TALLAHASSEE — Medical marijuana's implementation is turning out to be a slow burn.
More than 6 million Floridians voted in November to allow patients with conditions like cancer and HIV to use marijuana — nearly 2 million more than President-elect Donald Trump's state total.
But such overwhelming support for the state constitutional amendment has not translated into urgency in the capital.
Setting rules governing a new medical marijuana industry is not a top priority for the newly elected leaders of the Legislature, Senate President Joe Negron and House Speaker Richard Corcoran. Gov. Rick Scott has largely avoided weighing in on the issue.
"All I'd say on that is that we're going to honor the will of the voters, we're going to protect the Constitution, and we're going to protect the people's state of Florida," said Corcoran, R-Land O'Lakes.
This, at least, is a point of agreement between Corcoran and Negron, whose relationship is already marked by sharp divisions over the state budget and rules for lobbyists.
What that means for state policy, however, is uncertain. Despite the amendment's popularity, neither Corcoran nor Negron mentioned medical marijuana at the ceremonial organizational session late last month until reporters pressed them for details.
Corcoran, who opposed medical marijuana on the ballot, is an outspoken supporter of free-market public policy, particularly in health care, but he has not elaborated on the specifics of how that would play into creating a tightly regulated industry for medical marijuana.
Negron, R-Stuart, remained silent on Amendment 2 through the campaign.
A trusted ally, Sen. Jeff Brandes, R-St. Petersburg, was an early supporter of medical marijuana and plans to file a medical marijuana bill in the Senate. Brandes' proposal would open the market to competition among a large number of growers and sellers.
Negron echoes Corcoran, saying he wants to implement the amendment "verbatim" and that he plans to follow the voters' wishes "fully both in letter and in spirit."
No marijuana legislation has been filed yet, but few bills of any kind have. The annual legislative session does not begin until March 7.
Already, moneyed interests are hiring lobbyists to influence the outcome.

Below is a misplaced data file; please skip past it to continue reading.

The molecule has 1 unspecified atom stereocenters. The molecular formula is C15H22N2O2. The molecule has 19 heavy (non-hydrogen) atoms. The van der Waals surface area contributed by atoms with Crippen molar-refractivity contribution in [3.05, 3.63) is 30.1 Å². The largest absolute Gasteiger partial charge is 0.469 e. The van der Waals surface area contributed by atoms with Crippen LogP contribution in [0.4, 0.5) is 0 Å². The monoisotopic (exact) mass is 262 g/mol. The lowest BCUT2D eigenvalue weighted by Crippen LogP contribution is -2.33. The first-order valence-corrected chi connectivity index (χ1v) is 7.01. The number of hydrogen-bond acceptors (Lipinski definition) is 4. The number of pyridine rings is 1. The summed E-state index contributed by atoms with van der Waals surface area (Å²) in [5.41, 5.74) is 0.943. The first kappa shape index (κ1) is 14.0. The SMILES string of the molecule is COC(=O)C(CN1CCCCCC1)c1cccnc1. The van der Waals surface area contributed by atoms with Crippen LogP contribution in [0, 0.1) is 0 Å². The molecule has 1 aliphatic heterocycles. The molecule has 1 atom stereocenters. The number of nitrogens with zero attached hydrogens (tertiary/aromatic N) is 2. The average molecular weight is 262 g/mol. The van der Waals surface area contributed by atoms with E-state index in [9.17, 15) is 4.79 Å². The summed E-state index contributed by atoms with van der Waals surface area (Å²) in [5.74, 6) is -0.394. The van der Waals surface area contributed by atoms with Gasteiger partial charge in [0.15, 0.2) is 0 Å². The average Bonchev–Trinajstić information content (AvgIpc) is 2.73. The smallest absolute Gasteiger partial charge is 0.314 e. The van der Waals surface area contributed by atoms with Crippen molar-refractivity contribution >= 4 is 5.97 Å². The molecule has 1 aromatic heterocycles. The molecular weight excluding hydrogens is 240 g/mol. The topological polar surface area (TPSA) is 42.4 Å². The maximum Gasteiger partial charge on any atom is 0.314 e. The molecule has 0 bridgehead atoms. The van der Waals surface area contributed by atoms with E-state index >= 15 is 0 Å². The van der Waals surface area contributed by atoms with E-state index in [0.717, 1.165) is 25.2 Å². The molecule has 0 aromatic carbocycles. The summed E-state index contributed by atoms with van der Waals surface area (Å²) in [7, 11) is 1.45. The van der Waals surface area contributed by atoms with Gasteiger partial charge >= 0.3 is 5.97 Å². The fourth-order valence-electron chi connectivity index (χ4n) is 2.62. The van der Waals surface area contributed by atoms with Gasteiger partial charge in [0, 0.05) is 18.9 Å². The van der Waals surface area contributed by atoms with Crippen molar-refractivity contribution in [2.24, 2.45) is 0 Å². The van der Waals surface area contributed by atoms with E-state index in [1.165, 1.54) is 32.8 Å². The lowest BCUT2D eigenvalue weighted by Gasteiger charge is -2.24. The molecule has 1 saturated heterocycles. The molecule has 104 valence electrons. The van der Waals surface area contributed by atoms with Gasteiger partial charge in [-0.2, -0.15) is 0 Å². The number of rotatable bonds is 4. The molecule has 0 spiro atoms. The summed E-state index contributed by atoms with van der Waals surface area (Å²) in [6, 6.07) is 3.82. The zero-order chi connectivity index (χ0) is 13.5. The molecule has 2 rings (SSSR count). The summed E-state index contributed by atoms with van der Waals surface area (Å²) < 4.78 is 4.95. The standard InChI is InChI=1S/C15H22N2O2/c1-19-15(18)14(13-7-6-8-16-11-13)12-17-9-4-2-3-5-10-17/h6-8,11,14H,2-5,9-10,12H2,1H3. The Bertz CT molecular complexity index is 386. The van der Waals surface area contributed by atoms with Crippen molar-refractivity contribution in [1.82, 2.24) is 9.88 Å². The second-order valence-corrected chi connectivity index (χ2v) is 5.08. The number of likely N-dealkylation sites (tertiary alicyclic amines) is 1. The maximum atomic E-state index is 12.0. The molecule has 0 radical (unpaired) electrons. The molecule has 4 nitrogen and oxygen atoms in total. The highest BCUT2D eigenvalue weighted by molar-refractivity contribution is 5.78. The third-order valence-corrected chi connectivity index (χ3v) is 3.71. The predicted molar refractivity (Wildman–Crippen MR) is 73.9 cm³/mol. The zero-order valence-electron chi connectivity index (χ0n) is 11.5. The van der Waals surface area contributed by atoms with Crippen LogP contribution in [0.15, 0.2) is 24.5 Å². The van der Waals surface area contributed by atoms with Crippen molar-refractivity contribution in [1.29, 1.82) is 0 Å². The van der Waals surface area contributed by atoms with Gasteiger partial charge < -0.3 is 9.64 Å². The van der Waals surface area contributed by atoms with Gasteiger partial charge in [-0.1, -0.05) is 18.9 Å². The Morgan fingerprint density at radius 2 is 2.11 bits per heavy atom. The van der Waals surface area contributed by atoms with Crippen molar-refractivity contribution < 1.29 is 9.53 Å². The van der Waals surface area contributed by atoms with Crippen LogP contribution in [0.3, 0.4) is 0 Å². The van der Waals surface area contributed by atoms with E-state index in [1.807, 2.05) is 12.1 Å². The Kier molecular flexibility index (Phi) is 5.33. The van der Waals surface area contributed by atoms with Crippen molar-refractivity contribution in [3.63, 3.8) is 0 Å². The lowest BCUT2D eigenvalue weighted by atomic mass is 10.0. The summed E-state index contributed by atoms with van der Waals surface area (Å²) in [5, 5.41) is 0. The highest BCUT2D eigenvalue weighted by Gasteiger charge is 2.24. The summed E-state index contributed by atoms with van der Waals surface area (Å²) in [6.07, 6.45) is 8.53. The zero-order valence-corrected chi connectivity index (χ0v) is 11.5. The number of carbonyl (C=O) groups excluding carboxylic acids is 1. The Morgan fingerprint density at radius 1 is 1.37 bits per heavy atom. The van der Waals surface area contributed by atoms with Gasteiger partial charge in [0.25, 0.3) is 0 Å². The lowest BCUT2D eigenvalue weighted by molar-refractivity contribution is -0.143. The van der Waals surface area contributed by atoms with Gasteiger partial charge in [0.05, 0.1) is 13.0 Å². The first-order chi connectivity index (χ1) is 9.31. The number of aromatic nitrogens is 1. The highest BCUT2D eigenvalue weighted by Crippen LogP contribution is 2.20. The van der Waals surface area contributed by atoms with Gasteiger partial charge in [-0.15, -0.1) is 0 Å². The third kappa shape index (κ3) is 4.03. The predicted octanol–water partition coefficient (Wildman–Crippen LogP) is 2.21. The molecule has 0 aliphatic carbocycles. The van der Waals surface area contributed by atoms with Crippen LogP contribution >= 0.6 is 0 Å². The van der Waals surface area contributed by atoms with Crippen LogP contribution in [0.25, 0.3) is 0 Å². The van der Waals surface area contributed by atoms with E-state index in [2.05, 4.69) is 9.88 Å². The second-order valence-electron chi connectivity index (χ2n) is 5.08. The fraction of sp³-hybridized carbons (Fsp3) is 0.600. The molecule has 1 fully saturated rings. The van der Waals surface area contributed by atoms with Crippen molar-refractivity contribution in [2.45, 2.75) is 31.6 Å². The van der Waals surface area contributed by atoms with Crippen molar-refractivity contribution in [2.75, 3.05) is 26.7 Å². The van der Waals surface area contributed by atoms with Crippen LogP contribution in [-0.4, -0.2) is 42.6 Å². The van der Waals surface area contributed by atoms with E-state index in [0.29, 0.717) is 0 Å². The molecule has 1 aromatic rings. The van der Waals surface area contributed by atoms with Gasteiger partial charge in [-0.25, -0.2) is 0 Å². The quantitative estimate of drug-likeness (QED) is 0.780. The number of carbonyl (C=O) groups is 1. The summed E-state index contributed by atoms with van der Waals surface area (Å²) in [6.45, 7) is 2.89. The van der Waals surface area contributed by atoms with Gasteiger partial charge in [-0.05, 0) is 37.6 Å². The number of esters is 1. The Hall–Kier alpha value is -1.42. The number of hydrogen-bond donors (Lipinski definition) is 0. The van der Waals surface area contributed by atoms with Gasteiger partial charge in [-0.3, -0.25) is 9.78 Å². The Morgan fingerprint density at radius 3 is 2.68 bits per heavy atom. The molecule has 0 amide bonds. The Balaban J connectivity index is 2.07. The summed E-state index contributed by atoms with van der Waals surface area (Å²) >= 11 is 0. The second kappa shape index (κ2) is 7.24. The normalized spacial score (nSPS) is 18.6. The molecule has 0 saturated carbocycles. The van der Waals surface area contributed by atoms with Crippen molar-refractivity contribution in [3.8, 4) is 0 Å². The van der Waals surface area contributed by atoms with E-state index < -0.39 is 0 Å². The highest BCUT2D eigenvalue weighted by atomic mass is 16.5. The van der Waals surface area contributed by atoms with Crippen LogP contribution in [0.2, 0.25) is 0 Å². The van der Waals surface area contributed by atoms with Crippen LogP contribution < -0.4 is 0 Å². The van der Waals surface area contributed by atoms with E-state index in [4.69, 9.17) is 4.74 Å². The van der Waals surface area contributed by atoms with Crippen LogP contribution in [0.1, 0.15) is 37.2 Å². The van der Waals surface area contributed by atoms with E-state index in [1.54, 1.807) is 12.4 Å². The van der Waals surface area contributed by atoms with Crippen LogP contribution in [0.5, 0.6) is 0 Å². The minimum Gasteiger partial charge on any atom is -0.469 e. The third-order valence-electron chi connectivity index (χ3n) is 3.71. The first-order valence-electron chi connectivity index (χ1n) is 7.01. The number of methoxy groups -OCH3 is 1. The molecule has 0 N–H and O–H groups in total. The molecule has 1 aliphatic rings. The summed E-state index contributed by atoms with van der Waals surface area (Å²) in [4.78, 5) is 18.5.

Growers licensed under a small medical cannabis program already in state law have registered to lobby the House. They have limited customers under the current program, which allows certain patients, like children with severe epilepsy, to use a strain of marijuana that doesn't cause a euphoric high. It also allows the terminally ill to use full-strength pot.
Other companies that may apply for future licenses to grow have hired advocates, too.
Florida for Care, the group behind Amendment 2, this week hired lobbyists of its own.
"We want to be very reasonable . . . and to do everything in our power to not let the perfect be the enemy of the good," said Ben Pollara, campaign manager for the group.
Florida for Care argues that voters intended to allow marijuana as treatment for more conditions, including cancer and HIV, and to expand the industry to include more competition from more growers. But the group's No. 1 goal next year will be passing a law that avoids a court battle, Pollara said.
The Florida Department of Health, which is charged with overseeing medical marijuana, plans to begin writing regulations Jan. 3, when Amendment 2 goes into effect. It's the same agency that took more than two years to put into place the limited medical cannabis program passed by lawmakers in 2014.
Health officials have six months from that date to approve rules for the program, but a declaration on its website further complicates matters.
The page says that "the expanded qualifying medical conditions will become effective on January 3, 2017."
Asked for details, health department officials have been unclear about what that means.
Yes, the added list of conditions goes into effect next month, spokeswoman Mara Gambineri said. However, she noted, "the Florida Department of Health, physicians, dispensing organizations, and patients remain bound by existing law and rule."
The laws already on the books limit full-strength marijuana to terminally ill patients and don't include the more wide-ranging set of conditions the voters passed.
Contact Michael Auslen at email@example.com. Follow @MichaelAuslen.